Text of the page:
Ideas, emotions, and aesthetic suggestions are realised by all of us through the employment of tools, and whether those tools are understood as contemporary or traditional, the act of manipulating technology to convey meaning remains an essential part of what it is to create. Such is the case with 3D printing.


As a medium, it’s extremely fluid in that the process (otherwise known as Additive Manufacture) can produce a number of different materials. 3D printers use ceramics, precious metals, plastics and even wood to form some kind of designed structure – and from contemporary sculpture to net art itself, this exciting new tool is fabricating stunning work from artists all around the world.


Originally developed and first used as a prototyping technique in the mid 1970s, Additive Manufacture has since experienced a rise and fall in both hype and usage in the arts and beyond. Despite a mass popularity build-up and interest in the technology over the last two to three years, most people still don’t actually use 3D printers in their day-to-day life. They’re confusing machines if you’re not used to 3D design, and they’re quite specific to a limited list of jobs. But aside from the desktop printers you may have seen in local workshops or makespaces, there is a fascinating world of additive beyond the desktop that has the ability to build shapes never before imagined - by artists who can push the limits of 3D printing’s (otherwise mostly industrial) applications.


First, a quick overview of the two specific 3D printing processes. Your standard desktop printer has the ability to make amazing items by extruding layers of molten plastic through a superheated nozzle. In doing so, the layers of plastic – which cool and harden almost immediately – can be built up to create structures. What’s restrictive here is that (as in real life), gravity determines what can and can’t be built. If you were building a lego brick house, for example, you couldn’t place a lego piece anywhere but above a brick already beneath it. You could only build up, as things don’t float: you can only add to something that has been laid down already.


Desktop printing is very simple in this sense – and it’s for this reason that visual artists sometimes struggle to create elegant, original or organic forms using this type of Fused Deposition Modelling / FDM (otherwise known as desktop 3D printing). Some of the world’s most successful pieces of contemporary sculpture are 3D printed in a very different way – and on much larger, more expensive and time-consuming scale.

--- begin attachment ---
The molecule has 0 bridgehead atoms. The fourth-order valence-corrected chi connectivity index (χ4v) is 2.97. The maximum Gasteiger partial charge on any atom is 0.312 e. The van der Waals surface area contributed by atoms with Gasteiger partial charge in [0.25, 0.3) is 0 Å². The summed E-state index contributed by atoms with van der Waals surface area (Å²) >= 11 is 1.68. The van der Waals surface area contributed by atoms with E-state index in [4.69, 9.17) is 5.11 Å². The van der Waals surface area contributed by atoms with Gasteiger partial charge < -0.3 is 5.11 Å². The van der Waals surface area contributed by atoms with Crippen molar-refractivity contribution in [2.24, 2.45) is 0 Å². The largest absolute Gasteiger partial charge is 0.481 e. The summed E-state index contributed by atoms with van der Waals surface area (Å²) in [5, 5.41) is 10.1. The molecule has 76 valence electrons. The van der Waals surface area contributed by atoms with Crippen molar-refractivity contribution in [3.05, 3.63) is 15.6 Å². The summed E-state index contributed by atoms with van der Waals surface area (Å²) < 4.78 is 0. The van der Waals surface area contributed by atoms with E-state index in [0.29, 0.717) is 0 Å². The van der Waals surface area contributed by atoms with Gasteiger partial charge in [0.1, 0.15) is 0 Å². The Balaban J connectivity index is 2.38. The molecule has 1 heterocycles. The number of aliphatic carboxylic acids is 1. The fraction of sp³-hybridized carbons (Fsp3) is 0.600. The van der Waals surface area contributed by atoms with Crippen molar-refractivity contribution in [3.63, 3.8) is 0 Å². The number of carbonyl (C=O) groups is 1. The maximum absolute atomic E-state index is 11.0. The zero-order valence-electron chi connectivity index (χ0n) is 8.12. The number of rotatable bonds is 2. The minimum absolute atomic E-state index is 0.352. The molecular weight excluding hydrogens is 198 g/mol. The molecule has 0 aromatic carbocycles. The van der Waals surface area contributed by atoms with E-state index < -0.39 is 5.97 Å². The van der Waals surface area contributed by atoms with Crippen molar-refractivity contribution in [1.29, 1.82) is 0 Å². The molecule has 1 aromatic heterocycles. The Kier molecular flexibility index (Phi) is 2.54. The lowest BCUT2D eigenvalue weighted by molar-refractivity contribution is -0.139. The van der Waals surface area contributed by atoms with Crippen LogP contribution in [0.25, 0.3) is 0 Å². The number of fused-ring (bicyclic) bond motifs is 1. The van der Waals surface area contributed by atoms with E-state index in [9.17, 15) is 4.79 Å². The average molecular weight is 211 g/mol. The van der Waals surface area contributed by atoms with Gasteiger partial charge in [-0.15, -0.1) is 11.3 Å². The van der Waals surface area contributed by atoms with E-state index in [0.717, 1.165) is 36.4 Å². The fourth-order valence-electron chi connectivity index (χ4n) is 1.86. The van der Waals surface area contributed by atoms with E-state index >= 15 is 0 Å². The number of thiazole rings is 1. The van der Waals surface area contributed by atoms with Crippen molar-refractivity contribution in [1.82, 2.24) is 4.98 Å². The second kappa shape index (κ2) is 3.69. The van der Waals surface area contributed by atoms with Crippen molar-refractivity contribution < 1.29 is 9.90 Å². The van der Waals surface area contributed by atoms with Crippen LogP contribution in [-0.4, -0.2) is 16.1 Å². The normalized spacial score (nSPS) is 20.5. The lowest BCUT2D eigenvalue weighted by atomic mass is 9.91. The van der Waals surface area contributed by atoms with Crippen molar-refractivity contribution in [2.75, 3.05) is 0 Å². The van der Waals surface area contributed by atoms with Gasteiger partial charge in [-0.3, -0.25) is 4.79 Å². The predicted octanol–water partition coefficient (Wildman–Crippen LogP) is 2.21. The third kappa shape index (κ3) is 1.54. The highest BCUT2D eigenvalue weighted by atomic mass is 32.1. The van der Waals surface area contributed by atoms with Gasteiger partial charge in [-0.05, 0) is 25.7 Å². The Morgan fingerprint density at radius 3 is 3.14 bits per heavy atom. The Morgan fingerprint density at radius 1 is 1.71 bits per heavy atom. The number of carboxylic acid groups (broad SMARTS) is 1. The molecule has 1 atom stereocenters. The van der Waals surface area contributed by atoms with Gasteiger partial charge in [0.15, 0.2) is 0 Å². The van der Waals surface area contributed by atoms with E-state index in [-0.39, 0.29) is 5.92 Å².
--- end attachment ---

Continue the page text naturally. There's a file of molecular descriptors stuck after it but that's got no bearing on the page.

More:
Selective Laser Sintering / SLS is a method that uses a tiny, powerful light beam (a laser) to melt together very specific areas of a bed of plastic sand (within a large 3D printing machine). The light moves extremely quickly, beaming the complex pattern of a structure all around one particular ‘layer’ of the item. The machine bed then drops a quarter of a millimetre, and a new layer of plastic sand is replaced - burying the built item until the laser beams across its pattern once again, melting together and additively creating a solid structure from within the bed of sand. Imagine cutting a helical shell clean in half and seeing its twisting inner structure.


This type of complicated SLS 3D printing can work in the same ways as nature does: by building intricate geometries, bit by bit, layer by layer, until a fully formed, beautiful object emerges from the fine plastic sand within the machine. There’s no doubt that the two explained processes of 3D printing are extremely confusing to understand – so if you’ve gotten this far, then well done. But the point is that manufacturing techniques are being used by artists as a new tool to form completely unique shapes – some of which could never exist without 3D printing technology itself. From giant computer-generated liquid stills to the CGI-esque visions of life online, 3D printing stands as a bridge between the digital and the physical, and it is critically this enabling aspect of the technology that is allowing creativity such as the world has never seen before.


So next time you see a desktop 3D printer whirring from end to end of a constructed (neon pink) plastic egg cup holder, do not dismiss the technology as useless or restrictive. Learning to translate the mind’s aesthetic fantasies into three dimensions on a computer is one extremely important (and overlooked) step to consider – but once you understand how to materialise your imagination via that computer, there is almost nothing that you cannot physically create – as an artist – via 3D printing.


FACT have used 3d printing extensively in our most recent exhibition Build Your Own: Tools for Sharing, as part of DoESLiverpool's DesktopProsthetics project. 


Faith Robinson in the Content Curator for an international series of 3D printing events and exhibitions called 3D Printshow. Follow her on Twitter @faith__robinson